All personnel get angry and lash out occasionally. It’s likely you and the line supervisors do too. Experts say it’s even healthy to vent one’s anger from time to time. It can also shield us from other people trying to hurt us or someone else.
The problems start when one of your personnel lets their anger get out of hand.
Rampant anger makes a worker feel like they’re losing control, almost like they are not themselves. It’s not the best feeling in the world. It often takes its toll on peoples’ health, work relationships, as well as their career. It can even get them in trouble with the law.
If you think you have an employee suffering from a hidden anger problem, you’ve come to the right place. Recognition is an important part of solving any problem. Being aware of their anger issues (both you and them) is the first step towards positive change.
In this article, we’ll talk about five signs that alert you to an employee’ anger problem. We’ll also discuss the difference between healthy and unhealthy feelings of anger. Once you see the difference, you can be on the lookout for and help workers control their emotions, rather than the other way around.
Let’s get started!
Healthy vs Unhealthy Anger
Before we talk about different types of anger, we need to learn how to recognize anger. You should also know what sets it off. Start by asking these questions:
- What situations/events/places/people make our workers angry?
- How can I tell when workers are angry?
- How do they react when they’re angry?
- How does their anger affect those around them?
Healthy anger is an instinctive signal that lights up when people sense that something isn’t right. If you see someone of your staff being hurt or treated unfairly, their anger acts as a catalyst. So, you immediately start thinking of ways to help.
Dr. Robert M. Fraum, Ph.D. says, “Healthy anger is deliberate, proportional, and responsive to a clear and present need. [it’s] a powerful tool of human survival and adaptation.”
On the other hand, unhealthy anger hurts everyone around, instead of helping. Remember, if you experience workers showing one or more of these behaviors from time to time, it doesn’t mean they have an anger problem. The problem intensifies according to the frequency of these behaviors and their consequences.
The following are a few ways unhealthy anger can manifest itself in several ways, such as:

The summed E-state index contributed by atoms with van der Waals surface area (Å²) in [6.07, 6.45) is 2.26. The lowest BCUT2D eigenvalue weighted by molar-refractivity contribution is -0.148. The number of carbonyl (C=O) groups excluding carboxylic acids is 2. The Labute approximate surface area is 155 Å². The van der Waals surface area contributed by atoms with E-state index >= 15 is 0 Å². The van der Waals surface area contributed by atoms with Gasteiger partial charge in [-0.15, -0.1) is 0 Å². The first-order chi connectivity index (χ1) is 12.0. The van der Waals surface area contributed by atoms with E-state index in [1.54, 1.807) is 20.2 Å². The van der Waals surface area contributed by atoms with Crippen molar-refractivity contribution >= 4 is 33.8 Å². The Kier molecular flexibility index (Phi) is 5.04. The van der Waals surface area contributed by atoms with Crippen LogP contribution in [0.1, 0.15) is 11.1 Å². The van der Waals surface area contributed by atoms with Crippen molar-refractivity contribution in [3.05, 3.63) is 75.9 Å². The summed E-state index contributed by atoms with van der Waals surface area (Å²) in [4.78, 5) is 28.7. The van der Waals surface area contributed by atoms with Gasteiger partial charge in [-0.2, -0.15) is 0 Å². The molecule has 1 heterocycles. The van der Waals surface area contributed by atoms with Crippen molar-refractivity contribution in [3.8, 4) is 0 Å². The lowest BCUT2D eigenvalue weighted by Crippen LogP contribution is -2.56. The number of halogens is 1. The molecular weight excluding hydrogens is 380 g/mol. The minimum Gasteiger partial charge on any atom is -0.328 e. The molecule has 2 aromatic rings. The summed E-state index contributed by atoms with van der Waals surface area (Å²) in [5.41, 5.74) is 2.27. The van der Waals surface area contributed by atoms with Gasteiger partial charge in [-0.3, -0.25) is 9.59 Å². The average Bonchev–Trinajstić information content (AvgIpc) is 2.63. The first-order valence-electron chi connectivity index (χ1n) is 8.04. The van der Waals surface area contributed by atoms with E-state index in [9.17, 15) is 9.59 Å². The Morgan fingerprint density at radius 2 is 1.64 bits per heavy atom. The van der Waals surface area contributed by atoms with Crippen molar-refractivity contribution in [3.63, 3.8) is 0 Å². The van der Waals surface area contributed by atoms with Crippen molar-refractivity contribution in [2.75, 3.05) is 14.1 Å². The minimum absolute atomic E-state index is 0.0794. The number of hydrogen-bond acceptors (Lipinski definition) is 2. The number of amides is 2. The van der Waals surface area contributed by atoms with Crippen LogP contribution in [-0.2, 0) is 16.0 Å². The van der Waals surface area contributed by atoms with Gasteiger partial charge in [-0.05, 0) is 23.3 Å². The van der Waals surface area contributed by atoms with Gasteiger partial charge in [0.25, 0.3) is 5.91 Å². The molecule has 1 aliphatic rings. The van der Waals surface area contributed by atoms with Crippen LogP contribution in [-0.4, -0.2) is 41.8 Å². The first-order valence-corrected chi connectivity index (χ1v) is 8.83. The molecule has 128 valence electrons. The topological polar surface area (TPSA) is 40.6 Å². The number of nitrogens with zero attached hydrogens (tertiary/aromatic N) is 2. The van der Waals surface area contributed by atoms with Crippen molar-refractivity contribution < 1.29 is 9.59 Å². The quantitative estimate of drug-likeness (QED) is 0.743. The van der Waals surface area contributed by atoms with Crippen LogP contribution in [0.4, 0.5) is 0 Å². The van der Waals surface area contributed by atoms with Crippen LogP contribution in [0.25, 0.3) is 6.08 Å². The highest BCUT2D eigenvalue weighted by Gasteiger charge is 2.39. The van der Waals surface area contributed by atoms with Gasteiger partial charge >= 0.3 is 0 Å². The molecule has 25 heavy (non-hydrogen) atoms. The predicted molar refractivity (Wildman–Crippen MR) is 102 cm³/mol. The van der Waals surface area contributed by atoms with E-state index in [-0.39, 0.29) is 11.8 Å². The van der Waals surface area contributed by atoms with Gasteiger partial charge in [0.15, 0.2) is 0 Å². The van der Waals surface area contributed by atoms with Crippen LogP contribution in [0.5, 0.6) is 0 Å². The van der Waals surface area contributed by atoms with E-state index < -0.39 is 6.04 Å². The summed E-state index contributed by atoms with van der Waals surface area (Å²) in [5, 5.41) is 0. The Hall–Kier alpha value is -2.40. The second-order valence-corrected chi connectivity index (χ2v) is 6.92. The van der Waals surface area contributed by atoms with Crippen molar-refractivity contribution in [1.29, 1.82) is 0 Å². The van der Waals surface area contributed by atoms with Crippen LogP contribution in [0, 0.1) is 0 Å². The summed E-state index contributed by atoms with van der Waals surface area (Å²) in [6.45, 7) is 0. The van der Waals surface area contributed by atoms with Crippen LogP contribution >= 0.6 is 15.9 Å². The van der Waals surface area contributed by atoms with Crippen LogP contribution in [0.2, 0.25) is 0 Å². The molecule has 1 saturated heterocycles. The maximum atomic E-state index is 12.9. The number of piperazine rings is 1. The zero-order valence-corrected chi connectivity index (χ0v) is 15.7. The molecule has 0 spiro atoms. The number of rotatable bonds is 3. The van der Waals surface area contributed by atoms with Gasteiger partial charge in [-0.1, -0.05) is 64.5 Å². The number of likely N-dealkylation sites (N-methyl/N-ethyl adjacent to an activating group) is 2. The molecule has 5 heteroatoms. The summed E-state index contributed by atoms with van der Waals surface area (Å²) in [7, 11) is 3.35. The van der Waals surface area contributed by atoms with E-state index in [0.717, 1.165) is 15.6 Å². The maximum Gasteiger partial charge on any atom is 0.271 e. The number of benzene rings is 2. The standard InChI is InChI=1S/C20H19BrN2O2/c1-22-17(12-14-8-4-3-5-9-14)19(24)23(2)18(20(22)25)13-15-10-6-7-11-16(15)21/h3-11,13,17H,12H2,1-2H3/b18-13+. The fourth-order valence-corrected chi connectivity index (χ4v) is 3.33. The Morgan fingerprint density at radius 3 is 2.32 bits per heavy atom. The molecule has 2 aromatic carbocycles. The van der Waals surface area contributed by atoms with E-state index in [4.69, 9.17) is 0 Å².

- Passive aggression
- Verbal or physical abuse
5 Signs Employees Have an Anger Problem
If you’re worried about whether the anger level of someone at your workplace is unhealthy or not, keep reading. You’ll find five of the most common signs of an anger management issue.
1. A Worker Gets into Arguments
We’re not talking about casual arguments an employee has with a co-worker. We’re talking frequent, overblown rows with everyone s/he encounters, even strangers.
Not only that, but that person feels that they have to win every single argument. Not being able to back down from an argument has nothing to do with what s/he is arguing about. But it has everything to do with being more domineering and in control.
If these arguments seem to come out of nowhere and quickly spin out of control, that’s a sign that person’s anger has turned into a problem.
2. A Worker is Passive Aggressive
People often don’t relate passive aggressiveness with anger. It’s neither loud nor violent.
Yet, it’s one of the most telling signs of anger management issues. The problem is that workers may not even realize they’re being passive-aggressive. Not only that, but they may not even realize they’re angry.
One reason is that when your employee is passive-aggressive, his emotions give the impression that he’s in control. For example, he avoids conflict, he’s often sarcastic, or indifferent.
3. A Worker Blames Co-workers or Supervisors
For a worker blaming other team members for his work problems is easier than having to deal with them himself. While he may do this unknowingly, it’s usually a sign he’s not dealing with his own, that’s also a sign of trouble.
Another sign of an anger problem is that a staff member holds on to resentment. S/he stays bitter and can’t seem to forgive even over the small stuff.
4. A Worker’s Anger Causes Others to Fear Them
If one of your personnel usually overreacts when angry, this can make associates start to avoid him whenever they get the chance. They become fearful of him and his over-the-top reactions when he’s mad.
You may notice that when associates talk to one given worker, they never come too close. They may also stand with their arms crossed over their chest or they have one foot turned to face the door. This is their way of expressing their fear and anxiety when they’re around that associate.
5. You Worry about A Worker’s Reactions
This is both good and bad news. The bad news is that once you’ve reached this stage, it’s more than likely that you have an employee with an anger problem.
The good news is you’re starting to acknowledge that there’s a problem and you’re worried about his behavior. This is the first step to confronting him and helping him work through his anger issues and helping him gain control over his emotions.
A Final Note
If you or a supervisor notices one of your personnel in one or more of these five signs, it means you have an employee anger problem. His recognition and admitting it is the first step to a solution.
The next step is to seek help. Remember, anger is nothing to be ashamed or embarrassed about. But it could result in seriously damaging his life or hurting him or someone on his team. The sooner you get him the help he needs, the sooner he’ll be able to live a healthier, more fulfilling life and you’ll have an overall more productive work environment.